New ‘Coupang’ in food delivery industry?

A food delivery startup expanding its user base by focusing on its core competency and vertical integration

Food Delivery Startup

In 2014 November, ‘Woowa Brothers’ attracted $36 million investment from Goldman Sachs. Woowa Brothers is a startup located in Seoul, Korea, which operates popular Korean food delivery application, ‘Baedalui Minjok’. Since its inception in 2010, ‘Baedalui Minjok’, which means “Delivery Nation”, has been a leader in O2O(online to offline) food delivery market in Korea. Accumulated number of downloads of this application is over 20 million and it has more than 150,000 restaurants registered on the platform and its monthly order transaction is 5 million and the monthly turnover is $80 million.

Its Business Model

Its business model was to link restaurants with customers and it charged 13.4% fee of transaction amount to a restaurant. The market size of food delivery industry is estimated to $9-10 billion. Previously, customers were heavily relied on food delivery flyers. Customers looked to flyers and called restaurants to make delivery orders. Now these food delivery apps such as Baedalui Minjok and Baedal-tong are rapidly replacing food delivery flyer market. From the point of view of restaurants, they used to pay $500 per month for flyers, which they weren’t able to know effectiveness such as ROI. However, restaurants which adopt food delivery apps are now able to see their ROI and pay fees according to their actual sales volume.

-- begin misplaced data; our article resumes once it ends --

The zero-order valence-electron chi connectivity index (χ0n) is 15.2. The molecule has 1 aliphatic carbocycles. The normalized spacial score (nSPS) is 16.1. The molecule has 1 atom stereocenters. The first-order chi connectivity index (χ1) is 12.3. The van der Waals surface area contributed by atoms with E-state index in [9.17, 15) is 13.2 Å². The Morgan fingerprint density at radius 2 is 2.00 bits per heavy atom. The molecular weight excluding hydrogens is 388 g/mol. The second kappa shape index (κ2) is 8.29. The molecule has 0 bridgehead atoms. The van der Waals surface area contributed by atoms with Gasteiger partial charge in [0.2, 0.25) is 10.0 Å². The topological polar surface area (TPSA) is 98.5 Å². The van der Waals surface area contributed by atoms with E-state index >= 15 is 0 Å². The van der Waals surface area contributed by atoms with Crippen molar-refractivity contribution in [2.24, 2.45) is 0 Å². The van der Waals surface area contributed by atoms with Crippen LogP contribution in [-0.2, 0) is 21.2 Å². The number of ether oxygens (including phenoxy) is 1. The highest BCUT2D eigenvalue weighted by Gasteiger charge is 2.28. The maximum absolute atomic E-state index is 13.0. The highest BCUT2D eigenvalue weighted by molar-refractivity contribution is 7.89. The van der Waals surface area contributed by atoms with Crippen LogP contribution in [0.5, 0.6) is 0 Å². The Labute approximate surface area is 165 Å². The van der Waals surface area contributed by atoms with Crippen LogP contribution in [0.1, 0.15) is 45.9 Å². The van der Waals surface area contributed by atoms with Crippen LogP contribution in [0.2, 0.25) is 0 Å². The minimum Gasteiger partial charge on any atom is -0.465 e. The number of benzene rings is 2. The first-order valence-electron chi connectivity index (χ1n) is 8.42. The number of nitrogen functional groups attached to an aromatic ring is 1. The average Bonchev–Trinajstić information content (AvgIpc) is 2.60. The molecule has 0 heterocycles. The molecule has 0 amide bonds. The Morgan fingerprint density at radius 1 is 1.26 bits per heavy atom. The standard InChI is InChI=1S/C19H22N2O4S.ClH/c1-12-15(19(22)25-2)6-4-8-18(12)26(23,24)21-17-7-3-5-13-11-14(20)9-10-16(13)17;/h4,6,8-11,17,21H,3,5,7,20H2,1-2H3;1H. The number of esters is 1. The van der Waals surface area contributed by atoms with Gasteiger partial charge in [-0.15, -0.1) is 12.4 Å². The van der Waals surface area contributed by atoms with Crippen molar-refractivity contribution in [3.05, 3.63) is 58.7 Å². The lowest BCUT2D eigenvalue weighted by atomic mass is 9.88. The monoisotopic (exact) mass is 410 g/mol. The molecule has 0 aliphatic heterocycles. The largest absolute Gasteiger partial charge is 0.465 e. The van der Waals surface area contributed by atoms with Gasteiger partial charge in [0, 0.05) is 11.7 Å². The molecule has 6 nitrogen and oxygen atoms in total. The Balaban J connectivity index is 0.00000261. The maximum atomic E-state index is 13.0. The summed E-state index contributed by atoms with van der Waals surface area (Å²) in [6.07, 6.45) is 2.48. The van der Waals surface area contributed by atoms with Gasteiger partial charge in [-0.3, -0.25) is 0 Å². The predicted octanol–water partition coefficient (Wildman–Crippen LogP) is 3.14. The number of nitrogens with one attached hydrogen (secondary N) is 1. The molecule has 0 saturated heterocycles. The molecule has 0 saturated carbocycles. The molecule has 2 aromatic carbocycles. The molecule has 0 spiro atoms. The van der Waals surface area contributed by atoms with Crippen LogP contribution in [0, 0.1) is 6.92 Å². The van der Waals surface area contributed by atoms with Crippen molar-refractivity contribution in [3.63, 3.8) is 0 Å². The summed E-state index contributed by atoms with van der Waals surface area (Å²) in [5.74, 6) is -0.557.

Its Operating Model